If you are in an auto accident and you are at fault, you could be held liable (legally responsible) for bodily injury or property damage resulting from that accident. If a lawsuit is brought by the injured party, a court could order that your assets be used to pay for the resulting damages that are awarded. Even for an accident where you were not at fault or were only partially at fault, the costs of defending yourself against a legal action could be very high.
What if you are involved in an auto accident where the other party is at fault, but they have no money, no insurance, or inadequate insurance and you are injured?
Even regarding an accident where you are not at fault you could incur substantial medical and other costs. In New Hampshire, Auto Insurance Policies provide coverage that would respond to such situations. And don’t forget the damage to your own auto as well. You will need to repair your auto in the event of an accident or other type of property damage loss. This will be paid by you unless you have the proper coverage available under Auto Insurance.
New Hampshire Motor Vehicle Laws do not require you to carry Auto Insurance, but you must be able to demonstrate that you are able to provide sufficient funds to meet New Hampshire Motor Vehicle Financial Responsibility Requirements in the event of an “at-fault” accident. If you are unable to meet these requirements your driving privileges in New Hampshire may be suspended. For more information on financial responsibility requirements you can refer to New Hampshire Statute RSA 264 or contact the New Hampshire Division of Motor Vehicles at 603-271-3101 or www.nh.gov/safety/dmv.
What Coverage Should I Buy?
Liability Coverage pays for damages to others for which you are legally liable. If you buy Auto Insurance in New Hampshire, the minimum limits available for Liability Coverage are 25/50/25, or $25,000 per person for bodily injury, up to $50,000 if 2 or more persons are hurt, and up to $25,000 for property damage.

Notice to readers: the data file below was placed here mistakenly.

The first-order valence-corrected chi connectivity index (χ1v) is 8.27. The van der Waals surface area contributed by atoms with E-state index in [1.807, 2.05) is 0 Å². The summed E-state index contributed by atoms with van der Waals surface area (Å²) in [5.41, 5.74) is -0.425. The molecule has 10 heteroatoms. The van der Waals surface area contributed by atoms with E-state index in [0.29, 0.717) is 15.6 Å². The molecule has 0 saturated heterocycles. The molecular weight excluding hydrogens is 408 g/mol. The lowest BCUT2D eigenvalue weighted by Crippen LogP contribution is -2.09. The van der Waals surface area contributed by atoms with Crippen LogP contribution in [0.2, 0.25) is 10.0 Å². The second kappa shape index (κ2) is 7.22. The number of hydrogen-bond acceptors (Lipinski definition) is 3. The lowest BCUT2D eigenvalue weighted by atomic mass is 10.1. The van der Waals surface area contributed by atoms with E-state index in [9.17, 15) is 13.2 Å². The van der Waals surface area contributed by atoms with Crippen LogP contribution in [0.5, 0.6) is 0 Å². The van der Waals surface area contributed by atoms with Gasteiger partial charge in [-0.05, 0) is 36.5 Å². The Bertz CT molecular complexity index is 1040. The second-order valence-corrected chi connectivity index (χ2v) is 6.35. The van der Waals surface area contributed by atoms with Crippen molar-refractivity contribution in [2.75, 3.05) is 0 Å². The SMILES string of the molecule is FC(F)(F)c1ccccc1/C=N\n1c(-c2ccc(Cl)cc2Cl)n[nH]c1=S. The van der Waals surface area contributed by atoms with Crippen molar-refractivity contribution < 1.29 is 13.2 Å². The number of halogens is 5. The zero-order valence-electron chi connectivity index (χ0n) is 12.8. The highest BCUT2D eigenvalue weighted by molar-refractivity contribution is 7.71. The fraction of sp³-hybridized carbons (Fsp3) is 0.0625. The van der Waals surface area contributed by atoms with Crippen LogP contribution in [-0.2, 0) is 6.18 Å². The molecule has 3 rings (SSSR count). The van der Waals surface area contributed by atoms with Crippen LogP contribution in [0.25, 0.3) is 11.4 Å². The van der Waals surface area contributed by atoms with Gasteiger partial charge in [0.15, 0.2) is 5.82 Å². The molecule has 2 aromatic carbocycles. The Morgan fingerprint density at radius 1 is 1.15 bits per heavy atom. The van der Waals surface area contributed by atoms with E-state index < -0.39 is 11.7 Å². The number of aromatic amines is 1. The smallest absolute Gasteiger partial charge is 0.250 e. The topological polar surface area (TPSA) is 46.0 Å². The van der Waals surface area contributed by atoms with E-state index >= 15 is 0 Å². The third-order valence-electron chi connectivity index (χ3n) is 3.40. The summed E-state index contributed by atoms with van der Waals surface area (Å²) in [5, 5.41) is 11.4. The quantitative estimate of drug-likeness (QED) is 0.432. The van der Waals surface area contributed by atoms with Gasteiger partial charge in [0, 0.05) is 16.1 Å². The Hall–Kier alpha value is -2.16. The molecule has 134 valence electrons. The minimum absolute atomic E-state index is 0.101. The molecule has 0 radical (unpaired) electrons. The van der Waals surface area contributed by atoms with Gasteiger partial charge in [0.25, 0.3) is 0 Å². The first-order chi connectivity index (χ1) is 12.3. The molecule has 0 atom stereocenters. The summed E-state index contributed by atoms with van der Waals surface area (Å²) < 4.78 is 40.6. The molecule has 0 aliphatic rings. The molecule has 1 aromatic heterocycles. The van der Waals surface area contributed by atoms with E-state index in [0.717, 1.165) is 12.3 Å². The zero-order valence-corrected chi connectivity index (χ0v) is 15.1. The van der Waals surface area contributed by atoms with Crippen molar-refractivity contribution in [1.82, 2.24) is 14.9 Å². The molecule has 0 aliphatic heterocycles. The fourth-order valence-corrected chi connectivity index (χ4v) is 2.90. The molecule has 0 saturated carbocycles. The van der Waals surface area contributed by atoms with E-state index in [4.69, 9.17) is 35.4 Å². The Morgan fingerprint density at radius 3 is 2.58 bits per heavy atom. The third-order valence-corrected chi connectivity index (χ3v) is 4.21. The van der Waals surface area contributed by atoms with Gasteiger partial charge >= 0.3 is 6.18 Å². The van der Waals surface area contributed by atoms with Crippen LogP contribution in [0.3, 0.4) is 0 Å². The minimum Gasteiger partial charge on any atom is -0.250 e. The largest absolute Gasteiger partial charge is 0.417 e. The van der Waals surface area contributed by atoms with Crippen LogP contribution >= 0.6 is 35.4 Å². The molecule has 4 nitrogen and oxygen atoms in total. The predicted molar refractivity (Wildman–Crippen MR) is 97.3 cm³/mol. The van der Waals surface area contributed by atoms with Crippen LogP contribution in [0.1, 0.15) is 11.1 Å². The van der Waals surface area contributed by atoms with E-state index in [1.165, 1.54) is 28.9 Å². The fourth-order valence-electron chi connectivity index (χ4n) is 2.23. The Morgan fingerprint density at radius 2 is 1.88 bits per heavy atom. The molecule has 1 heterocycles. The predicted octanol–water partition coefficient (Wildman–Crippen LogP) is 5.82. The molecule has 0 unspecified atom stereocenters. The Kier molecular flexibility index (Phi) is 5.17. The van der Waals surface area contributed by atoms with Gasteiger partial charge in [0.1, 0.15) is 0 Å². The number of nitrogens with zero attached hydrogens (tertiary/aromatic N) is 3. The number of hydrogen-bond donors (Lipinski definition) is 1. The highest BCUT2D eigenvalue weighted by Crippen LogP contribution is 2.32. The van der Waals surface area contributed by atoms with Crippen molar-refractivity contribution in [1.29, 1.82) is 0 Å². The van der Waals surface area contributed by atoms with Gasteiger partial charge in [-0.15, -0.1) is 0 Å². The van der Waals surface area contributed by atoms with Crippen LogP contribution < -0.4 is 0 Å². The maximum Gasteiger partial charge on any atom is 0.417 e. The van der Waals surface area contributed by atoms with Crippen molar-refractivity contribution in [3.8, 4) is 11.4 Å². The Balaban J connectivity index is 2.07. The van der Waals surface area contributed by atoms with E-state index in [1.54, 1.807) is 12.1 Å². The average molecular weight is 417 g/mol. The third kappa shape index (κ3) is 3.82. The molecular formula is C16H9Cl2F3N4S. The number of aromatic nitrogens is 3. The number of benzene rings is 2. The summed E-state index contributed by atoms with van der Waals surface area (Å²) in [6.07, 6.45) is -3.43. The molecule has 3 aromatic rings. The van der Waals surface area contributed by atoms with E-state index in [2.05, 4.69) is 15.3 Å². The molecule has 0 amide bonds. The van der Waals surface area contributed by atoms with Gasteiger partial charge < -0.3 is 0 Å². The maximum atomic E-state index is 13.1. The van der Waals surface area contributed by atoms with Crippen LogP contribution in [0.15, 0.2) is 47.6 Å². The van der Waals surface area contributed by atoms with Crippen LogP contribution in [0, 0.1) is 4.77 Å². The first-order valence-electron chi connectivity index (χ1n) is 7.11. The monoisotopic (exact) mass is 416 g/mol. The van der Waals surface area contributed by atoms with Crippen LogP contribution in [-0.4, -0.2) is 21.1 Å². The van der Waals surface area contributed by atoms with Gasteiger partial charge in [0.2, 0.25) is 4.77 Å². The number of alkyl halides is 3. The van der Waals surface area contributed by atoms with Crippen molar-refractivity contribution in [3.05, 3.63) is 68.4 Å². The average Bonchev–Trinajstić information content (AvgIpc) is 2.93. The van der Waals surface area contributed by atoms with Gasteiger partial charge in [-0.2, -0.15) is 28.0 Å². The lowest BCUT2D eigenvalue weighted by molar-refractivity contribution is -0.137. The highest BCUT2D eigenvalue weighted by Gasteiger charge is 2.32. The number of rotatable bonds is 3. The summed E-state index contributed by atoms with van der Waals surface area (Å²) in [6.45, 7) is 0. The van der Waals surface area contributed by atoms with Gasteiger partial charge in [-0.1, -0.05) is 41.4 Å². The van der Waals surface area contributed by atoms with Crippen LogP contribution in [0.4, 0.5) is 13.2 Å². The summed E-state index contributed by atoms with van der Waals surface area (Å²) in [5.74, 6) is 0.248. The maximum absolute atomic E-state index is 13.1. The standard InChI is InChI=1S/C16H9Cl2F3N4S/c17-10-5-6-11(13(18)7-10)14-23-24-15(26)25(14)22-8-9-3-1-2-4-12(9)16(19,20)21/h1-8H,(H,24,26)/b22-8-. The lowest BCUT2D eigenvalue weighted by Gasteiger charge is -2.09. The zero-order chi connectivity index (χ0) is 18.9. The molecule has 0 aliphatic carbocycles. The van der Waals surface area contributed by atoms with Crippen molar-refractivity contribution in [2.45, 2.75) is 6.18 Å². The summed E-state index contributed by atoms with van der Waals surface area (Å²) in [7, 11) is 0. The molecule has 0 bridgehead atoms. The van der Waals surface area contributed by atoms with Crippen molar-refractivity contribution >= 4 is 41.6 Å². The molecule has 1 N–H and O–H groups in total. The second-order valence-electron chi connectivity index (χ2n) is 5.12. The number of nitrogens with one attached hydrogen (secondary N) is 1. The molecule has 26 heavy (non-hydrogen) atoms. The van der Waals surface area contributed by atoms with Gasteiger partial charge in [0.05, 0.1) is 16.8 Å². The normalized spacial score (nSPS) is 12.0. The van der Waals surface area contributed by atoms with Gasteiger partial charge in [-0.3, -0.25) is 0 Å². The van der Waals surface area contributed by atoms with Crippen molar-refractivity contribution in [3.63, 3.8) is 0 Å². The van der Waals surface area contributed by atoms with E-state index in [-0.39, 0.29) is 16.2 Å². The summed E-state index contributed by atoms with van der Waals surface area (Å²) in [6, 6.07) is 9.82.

Liability Coverage does not pay to repair damage to your own auto. This type of insurance is called Collision (damage due to contact with another auto or object) and Comprehensive (damage incurred due to reasons other than a collision) Coverage.
Per New Hampshire Statutes, NH RSA 264:16, if you buy Auto Insurance for personal use, you must also buy Medical Payments Coverage. Medical Payments Coverage pays for medical expenses incurred as a result of an automobile accident (regardless of fault). By law, you must buy at least $1,000 of Medical Payments Coverage.
New Hampshire has no mandatory insurance law. The Division of Motor Vehicles strongly recommends and urges all owners of motor vehicles to carry standard liability and property damage insurance.
The Division of Motor Vehicles may require that persons have insurance (SR-22). If you fall under an insurance filing requirement, the Division of Motor Vehicles will notify you of this in writing.
A Driver Record Report will reflect whether or not an individual is required to file proof of insurance. This information is displayed either as:
"No proof of financial responsibility is required."
"Proof of financial responsibility is required."
When Proof of Insurance (SR-22) is Required
Below is a list of some examples of why an SR-22 may be required. Please be advised that this list does not contain all the reasons an SR-22 may be required: